A Walk That Became A Rescue

Have you ever done something, a normal activity, where you expected nothing out of the norm to happen, … then things don’t go as expected and you suddenly have a STORY to tell?  Well, this is one or those times.  If you are a walker, definitely read on.  Even if you’re not a walker, read on for your entertainment!

It was a beautiful April morning in St. Augustine, Florida.  My friend, neighbor, and walking group co-leader and I decided to go for a nice leisurely walk on the beach.  The reason I say a “leisurely” walk is because my friend was just getting over a knee injury.  This was her first walk since healing and our plan was to maybe walk a mile or so down the beach and back.

I met up with Mary at the St. John’s County pier around 10:15 am.  We decided to walk the beautiful Anastasia State Park side of St. Augustine beach.  This part of the beach is less crowded and has more of a natural beauty feel to it.  Before heading off for our walk, we had her husband take a photo of us.


We chatted about all kinds of things as we started to walk north on the beach.  I said to Mary, “I probably should have used the restroom before we headed off,” and she said back to me, “don’t worry, we can walk up to the state park area and use the restroom then head back to the pier.”  Sounded like a good plan.  I had only walked this part of the beach once before.  Also, I had never been to the State Park, so I was not familiar with how far down from the pier it was located.  Mary had been before but usually with her husband, who was there to point it out.  Anyway, we kept on walking and talking all whilst enjoying the view.  Little did we know at the time, the boardwalk to the park wasn’t very far down the beach.  It is very easy to miss if you are not “looking” for it.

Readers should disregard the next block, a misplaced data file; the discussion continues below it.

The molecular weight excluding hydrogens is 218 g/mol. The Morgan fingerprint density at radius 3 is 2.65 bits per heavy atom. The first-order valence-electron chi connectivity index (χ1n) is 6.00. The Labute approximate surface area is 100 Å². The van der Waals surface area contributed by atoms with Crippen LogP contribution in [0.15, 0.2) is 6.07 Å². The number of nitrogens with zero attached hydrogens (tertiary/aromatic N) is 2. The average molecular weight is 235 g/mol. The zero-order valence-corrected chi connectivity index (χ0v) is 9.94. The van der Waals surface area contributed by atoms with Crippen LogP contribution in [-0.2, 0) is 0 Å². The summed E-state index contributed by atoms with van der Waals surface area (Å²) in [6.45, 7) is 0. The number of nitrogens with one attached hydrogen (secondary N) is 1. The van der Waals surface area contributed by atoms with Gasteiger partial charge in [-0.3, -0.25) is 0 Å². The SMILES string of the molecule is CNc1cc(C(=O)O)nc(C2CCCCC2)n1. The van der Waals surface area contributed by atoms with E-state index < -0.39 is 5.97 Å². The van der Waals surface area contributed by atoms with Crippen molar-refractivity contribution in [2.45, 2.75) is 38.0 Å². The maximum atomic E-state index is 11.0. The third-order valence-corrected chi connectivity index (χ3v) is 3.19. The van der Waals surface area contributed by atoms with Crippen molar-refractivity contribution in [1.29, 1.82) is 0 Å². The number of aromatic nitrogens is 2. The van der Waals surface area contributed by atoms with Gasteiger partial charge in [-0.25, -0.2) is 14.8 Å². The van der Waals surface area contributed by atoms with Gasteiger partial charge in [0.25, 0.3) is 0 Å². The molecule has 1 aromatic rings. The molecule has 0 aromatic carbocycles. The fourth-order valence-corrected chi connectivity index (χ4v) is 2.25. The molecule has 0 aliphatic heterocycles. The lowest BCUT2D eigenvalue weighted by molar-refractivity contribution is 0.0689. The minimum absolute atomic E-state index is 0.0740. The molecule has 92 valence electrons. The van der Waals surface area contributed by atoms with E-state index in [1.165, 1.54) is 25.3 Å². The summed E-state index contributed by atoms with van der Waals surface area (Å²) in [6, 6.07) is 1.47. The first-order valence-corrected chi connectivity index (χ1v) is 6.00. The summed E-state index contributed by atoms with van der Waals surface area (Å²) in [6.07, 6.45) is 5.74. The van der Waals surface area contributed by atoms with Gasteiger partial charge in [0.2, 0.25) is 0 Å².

After a while, Mary said, “It seems like we have walked really far. I don’t remember it taking this long to get to the park.” I had no idea.  We just kept walking. {THIS should have been our first clue to look at the GPS on my phone and see where exactly we were in relation to the park.}  The walk was so nice though. We had a beautiful view, a nice breeze, wonderful sunshine, and great company.  What more could you ask for?  Well, maybe a bathroom!  All of sudden, I notice in the distance what appeared to be a HUGE grouping of birds.  This time of year, you will often see large groups of birds nesting on the beach.  As we got closer, we saw that it was a very large amount of birds gathering by the water, including Pelicans, Terns and Sandpipers. It was an absolutely beautiful and amazing sight. As we walked closer, they didn’t all fly away, so we decided to take some photos and video.




After enjoying the birds, we kept walking, talking, and taking in the scenery.  We rounded the point of the island and came upon an area of large rocks that edged the beach. We looked across the water where we could see Vilano Beach. We also saw the St. Augustine Lighthouse.  Mary made the comment, “The lighthouse should be farther away.  It is not that close to the state park.” {Second CLUE folks. AT this point, we didn’t even need to look at GPS, we should have just turned around!} Obviously, the sun, heat, and lack of water must have been getting to our heads, ha ha.  Well, the crazy ladies we are, just kept walking along the beach near the rocks and then the beach ended. We looked to our left and there was what “sort of” looked like a trail.  It looked as though a vehicle had driven through there, by the marks on the ground.  We looked at each other and thought about it and came to the conclusion somehow that maybe if we follow this “trail” it will take us to the parking area of the state park.  (Let me remind you, I was not at all familiar with the layout of the state park at this time).